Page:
Dichromatic versus trichromatic color vision in primates owes to the presence of different opsin genes coding for different classes of cone photopigments expressed in the eye (Jacobs et al. 1996). Most primates possess the autosomal short (S) cone, but only catarrhines (Old World monkeys and apes) and one genus of platyrrhines (New World monkeys), the howling monkey (Alouatta spp), show routine trichromacy, resulting from the combination of the S cone gene with 2 anciently duplicated X-linked genes that code for the middle (M) and long (L) photopigments (Jacobs and Deegan 1999). Other platyrrhines have only one opsin gene on their X chromosome, but this gene is known to be functionally variable in several species. Within these latter species, a series of polymorphic nonsynonymous substitutions in the coding sequence causes a detectable shift in wavelength absorbance that mimics the effect of the L cone in routine trichromats. Accordingly, males and homozygous females are dichromatic, whereas heterozygous females are trichromatic (Mollon et al. 1984; Tovee et al. 1992).

Recently, Tan and Li (1999) identified a similar opsin gene polymorphism in 2 strepsirrhine species: the Coquerel's sifaka (Propithecus verreauxi coquereli) and the red ruffed lemur (Varecia variegata rubra). This polymorphism is a functionally variable, nonsynonymous substitution in exon 5 of the X-linked opsin gene that changes residue 285 of the protein from an alanine to a threonine and significantly shifts its resulting spectral sensitivity. This shift is modest compared with that observed in platyrrhines or between opsin genes in catarrhines (Tan and Li 1999; Jacobs et al. 2002), and the evolutionary and behavioral significance of this polymorphism is not clear. Nevertheless, given that these 2 strepsirrhine species last shared a common ancestor approximately 40–45 million years ago (Yoder and Yang 2004), either the functional variant has been persistently polymorphic for a surprisingly long time in evolutionary history or it has arisen and been maintained independently multiple times in this lineage. Either scenario is consistent with nonneutral evolution at the polymorphic site, suggesting that the polymorphism is not only behaviorally functional but also possibly of adaptive importance (as argued for platyrrhines: Surridge and Mundy 2002).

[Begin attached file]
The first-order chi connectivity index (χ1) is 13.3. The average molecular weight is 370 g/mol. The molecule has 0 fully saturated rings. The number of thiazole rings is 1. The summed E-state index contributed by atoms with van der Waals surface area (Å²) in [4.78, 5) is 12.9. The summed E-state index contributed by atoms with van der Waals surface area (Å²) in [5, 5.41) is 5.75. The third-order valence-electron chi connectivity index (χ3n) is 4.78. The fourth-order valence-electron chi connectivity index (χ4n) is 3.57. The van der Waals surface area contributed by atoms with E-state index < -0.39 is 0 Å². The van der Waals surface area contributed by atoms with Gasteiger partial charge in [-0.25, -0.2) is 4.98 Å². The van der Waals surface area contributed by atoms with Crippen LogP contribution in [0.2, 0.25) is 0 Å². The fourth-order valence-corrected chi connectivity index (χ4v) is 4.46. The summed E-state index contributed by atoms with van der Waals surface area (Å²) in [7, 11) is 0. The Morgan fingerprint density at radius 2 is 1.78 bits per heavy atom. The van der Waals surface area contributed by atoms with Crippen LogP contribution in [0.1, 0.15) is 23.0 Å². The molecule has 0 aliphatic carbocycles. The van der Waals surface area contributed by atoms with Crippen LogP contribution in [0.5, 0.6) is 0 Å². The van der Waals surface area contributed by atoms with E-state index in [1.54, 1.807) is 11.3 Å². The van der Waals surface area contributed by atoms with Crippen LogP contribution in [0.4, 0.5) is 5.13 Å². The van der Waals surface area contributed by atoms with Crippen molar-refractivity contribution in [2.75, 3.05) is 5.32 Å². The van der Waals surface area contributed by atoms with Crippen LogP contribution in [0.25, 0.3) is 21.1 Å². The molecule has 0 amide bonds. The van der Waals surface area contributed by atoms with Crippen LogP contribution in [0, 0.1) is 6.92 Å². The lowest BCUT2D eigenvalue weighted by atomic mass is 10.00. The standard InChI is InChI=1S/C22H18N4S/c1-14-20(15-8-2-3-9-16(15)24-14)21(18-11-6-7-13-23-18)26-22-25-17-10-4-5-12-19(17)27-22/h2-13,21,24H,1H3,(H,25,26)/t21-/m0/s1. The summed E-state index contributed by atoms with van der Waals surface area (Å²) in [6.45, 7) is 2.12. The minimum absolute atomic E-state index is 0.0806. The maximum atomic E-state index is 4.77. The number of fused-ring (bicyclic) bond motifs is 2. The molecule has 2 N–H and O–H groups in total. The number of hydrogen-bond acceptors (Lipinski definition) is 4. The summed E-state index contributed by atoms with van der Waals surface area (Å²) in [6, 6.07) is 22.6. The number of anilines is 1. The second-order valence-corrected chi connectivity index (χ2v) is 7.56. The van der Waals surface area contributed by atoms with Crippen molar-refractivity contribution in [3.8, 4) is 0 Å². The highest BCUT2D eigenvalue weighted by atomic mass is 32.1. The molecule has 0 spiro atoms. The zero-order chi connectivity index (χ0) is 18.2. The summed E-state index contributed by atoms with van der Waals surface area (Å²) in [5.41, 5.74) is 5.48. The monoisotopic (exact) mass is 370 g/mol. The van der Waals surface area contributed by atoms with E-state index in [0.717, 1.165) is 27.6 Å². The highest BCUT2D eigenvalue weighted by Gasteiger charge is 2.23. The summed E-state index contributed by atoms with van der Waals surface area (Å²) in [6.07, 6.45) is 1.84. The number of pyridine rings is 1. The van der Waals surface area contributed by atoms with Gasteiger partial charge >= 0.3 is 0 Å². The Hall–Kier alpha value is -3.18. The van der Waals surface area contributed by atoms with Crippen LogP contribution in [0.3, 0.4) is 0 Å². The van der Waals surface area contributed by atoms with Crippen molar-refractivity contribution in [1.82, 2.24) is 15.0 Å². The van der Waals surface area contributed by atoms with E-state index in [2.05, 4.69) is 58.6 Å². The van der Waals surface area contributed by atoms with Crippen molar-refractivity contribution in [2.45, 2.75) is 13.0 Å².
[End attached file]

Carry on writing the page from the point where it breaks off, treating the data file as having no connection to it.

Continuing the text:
One of the main hypotheses favoring the evolution of trichromatic color vision is the facilitated visual detection of ripe fruit by frugivores (e.g., Allen 1879; Mollon 1989; Bowmaker et al. 1991). The changing color of ripening fruit, from green to yellow, orange, or red, correlates with changing glucose content, thereby directly advertising nutritious value to those animals that perceive the color gradient (Schaefer et al. 2004; Riba-Hernandez et al. 2005). Nevertheless, whereas trichromatic frugivores sometimes enjoy a significant advantage over dichromatic conspecifics in detecting reddish food against a green or camouflaged background (Caine and Mundy 2000; Smith et al. 2003), they do not always show the expected advantage in detecting red foods (Caine et al. 2003; Dominy, Garber, et al. 2003). Moreover, trichromacy is not limited to frugivores. Consequently, some researchers more recently link the evolution of trichromacy to the visual detection of young, red leaves by folivores (Dominy and Lucas 2001; Dominy, Garber, et al. 2003; Lucas et al. 2003). Compared with mature leaves, young leaves are less tough; are richer in proteins, free amino acids, and nonstructural carbohydrates; and may contain fewer repellents, such as alkaloids or tannins (Milton 1979; Glander 1981; Dominy, Svenning, and Li, 2003). Moreover, compared with the more frugivorous, dichromatic New World primates, trichromatic Old World primates incorporate relatively higher proportions of leaves in their diets (Robinson and Janson 1986; Terborgh 1986).